BA warns on fuel surcharges amid turmoil in oil market

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The Independent Online

International Airlines Group (IAG) – created by the merger of British Airways and Spain's Iberia – is keeping its fuel surcharges under review in the light of the oil price spike caused by the unrest in the Middle East.

Willie Walsh, the company's chief executive, said yesterday that soaring fuel costs are a challenge for airlines as the company published its first quarterly results, showing profits of €6m (£5m), compared with a €114m loss the previous year.

IAG's short-term fuel requirements are largely hedged against sudden oil price fluctuations but continuing high prices will feed through, and the surcharges are under review, Mr Walsh added. "The oil price is an issue for the industry as a whole," he said. "Everybody needs to understand that high input prices from oil do ultimately find a way through to consumers, not just from airlines but from other businesses as well."

Mr Walsh's comments came as the global oil price dipped slightly to around $111 per barrel, having spiralled to a two-and-a-half year high of $120 on Thursday over concerns about the restriction of supply from Libya and the potential for unrest to spread to other large oil producers in the region. The dropping price came as Saudi Arabia, the world's biggest oil supplier, indicated it could raise production to make up for any shortfall from Libya, if necessary. There is enough spare capacity in the Saudi system to meet more than twice Libya's commitments.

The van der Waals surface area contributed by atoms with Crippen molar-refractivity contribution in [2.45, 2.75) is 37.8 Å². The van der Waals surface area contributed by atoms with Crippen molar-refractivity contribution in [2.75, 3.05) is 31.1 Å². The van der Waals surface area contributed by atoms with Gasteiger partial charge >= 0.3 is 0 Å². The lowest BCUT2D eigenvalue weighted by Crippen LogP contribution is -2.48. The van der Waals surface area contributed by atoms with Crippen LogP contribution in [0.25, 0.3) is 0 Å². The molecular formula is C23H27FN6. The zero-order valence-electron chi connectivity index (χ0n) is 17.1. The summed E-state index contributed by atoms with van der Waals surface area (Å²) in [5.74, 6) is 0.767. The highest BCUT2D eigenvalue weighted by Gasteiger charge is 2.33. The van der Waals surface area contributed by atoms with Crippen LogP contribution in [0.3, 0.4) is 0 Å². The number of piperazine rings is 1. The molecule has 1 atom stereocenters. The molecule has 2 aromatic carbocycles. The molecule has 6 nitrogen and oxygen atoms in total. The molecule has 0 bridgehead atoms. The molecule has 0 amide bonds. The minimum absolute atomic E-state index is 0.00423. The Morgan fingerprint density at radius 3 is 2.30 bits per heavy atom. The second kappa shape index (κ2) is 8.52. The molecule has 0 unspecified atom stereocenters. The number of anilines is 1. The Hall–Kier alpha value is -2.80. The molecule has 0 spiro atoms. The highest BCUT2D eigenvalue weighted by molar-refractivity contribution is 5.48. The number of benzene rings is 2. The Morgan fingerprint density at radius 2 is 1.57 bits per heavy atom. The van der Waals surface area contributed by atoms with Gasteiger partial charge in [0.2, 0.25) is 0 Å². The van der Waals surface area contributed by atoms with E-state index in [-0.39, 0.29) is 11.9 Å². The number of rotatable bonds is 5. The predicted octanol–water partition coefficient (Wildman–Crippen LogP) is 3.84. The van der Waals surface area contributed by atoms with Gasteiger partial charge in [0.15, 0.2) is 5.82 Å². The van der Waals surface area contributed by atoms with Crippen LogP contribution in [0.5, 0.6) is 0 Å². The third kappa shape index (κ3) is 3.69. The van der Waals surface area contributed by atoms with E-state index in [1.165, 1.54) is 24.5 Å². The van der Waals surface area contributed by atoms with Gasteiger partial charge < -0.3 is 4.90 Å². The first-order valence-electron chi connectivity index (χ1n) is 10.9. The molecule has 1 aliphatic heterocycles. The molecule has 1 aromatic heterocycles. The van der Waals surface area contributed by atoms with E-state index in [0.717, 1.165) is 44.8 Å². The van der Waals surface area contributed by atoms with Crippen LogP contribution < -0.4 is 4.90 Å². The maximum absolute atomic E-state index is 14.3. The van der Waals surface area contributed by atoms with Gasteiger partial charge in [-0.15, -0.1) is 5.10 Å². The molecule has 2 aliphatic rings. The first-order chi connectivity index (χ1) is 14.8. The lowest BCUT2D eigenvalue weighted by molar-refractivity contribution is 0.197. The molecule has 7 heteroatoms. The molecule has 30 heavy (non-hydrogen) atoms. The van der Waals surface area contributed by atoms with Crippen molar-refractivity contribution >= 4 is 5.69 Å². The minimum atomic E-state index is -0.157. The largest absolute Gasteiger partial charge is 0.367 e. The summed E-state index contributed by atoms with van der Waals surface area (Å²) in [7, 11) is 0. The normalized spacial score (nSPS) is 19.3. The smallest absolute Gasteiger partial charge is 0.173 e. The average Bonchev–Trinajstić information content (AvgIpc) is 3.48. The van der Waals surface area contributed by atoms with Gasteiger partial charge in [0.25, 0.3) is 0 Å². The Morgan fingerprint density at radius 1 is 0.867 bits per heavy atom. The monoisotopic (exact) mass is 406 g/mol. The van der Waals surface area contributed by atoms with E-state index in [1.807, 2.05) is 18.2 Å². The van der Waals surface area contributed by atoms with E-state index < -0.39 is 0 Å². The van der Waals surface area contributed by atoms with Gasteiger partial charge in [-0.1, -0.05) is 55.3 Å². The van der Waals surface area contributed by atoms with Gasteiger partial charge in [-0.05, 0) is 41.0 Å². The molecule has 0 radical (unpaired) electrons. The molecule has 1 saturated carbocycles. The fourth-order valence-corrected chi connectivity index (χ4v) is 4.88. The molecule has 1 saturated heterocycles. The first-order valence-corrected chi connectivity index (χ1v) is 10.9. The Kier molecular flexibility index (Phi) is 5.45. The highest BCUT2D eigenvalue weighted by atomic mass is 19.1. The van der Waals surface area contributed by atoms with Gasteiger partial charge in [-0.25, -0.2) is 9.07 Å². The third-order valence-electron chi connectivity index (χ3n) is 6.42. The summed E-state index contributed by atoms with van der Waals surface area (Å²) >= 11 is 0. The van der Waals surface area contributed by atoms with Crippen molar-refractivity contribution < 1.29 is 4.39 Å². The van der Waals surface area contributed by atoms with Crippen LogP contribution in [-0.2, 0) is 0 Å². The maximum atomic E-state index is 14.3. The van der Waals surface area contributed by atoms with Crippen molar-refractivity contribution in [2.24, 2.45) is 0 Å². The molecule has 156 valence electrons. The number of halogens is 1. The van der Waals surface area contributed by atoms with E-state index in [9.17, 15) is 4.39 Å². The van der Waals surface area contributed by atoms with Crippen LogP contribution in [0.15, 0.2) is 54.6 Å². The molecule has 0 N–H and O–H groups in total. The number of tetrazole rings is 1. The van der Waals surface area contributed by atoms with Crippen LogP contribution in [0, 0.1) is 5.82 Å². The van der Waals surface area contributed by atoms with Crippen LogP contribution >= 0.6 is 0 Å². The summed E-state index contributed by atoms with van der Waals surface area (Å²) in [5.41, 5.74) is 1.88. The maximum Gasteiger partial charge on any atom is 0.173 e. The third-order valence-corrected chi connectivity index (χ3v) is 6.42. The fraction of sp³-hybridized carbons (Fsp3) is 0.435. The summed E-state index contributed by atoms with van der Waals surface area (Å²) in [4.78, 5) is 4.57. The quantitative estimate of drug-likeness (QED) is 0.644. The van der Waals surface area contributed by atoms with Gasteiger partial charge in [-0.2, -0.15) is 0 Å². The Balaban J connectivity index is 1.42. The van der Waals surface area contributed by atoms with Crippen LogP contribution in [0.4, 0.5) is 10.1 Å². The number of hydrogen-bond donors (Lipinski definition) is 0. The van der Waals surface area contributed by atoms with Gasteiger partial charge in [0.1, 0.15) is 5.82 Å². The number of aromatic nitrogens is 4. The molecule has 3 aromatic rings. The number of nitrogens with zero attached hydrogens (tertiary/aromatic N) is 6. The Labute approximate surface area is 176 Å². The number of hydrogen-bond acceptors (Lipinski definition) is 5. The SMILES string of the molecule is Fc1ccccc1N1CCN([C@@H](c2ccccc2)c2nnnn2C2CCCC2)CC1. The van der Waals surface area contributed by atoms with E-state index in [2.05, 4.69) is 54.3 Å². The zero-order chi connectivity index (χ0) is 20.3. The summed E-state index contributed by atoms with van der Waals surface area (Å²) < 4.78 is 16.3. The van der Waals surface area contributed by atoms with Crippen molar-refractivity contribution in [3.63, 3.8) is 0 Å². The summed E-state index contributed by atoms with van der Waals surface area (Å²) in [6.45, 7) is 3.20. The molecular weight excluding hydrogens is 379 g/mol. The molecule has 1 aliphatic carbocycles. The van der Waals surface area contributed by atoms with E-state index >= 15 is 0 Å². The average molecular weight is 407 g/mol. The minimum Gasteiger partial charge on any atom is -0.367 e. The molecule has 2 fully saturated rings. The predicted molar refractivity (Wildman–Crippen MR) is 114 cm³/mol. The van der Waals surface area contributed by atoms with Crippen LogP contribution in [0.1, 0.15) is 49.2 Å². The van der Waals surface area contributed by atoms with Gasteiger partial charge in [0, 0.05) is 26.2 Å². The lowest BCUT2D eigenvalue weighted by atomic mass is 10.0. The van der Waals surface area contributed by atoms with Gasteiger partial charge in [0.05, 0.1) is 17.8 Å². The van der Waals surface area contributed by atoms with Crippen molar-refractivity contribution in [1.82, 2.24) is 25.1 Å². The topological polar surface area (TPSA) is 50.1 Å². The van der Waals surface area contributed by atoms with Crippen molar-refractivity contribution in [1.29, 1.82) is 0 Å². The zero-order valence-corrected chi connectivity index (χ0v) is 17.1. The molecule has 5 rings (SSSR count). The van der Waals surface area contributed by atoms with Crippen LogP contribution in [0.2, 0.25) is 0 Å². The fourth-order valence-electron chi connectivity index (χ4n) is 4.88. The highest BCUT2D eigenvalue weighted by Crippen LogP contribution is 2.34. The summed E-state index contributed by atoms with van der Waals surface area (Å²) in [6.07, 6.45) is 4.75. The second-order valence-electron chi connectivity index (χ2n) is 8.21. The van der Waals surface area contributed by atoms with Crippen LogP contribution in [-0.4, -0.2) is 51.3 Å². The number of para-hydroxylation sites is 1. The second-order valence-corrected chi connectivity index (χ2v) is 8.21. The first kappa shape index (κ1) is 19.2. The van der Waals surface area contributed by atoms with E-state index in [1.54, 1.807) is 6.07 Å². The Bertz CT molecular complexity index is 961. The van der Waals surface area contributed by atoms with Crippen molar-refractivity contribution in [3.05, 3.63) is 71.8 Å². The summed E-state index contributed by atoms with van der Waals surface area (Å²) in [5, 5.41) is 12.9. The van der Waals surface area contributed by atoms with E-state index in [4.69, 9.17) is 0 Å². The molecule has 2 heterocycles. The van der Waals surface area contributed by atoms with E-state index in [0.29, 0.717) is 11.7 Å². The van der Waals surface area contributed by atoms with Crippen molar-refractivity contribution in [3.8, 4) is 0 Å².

The recent uprisings across the Arab world are not the only factor affecting oil prices. The benchmark price was already rising strongly at the start of the year, driven by global economic recovery. Yesterday Mr Walsh blamed the increase for a fall of almost 20 per cent in the IAG share price since the combined stock started trading in late January.

IAG reported that revenue for the quarter to the end of December had risen by 13 per cent to €21m. Profits were dragged down by a string of one-off charges including Iberia's restructuring costs and the impairment charges associated with scrapping two 747s. Stripped of non-recurring items, profits would have been $196m, the company said. Fuel costs for the quarter rose by 5.2 per cent to €989m. The combined airline is on track to meet its first-year expectations, IAG said.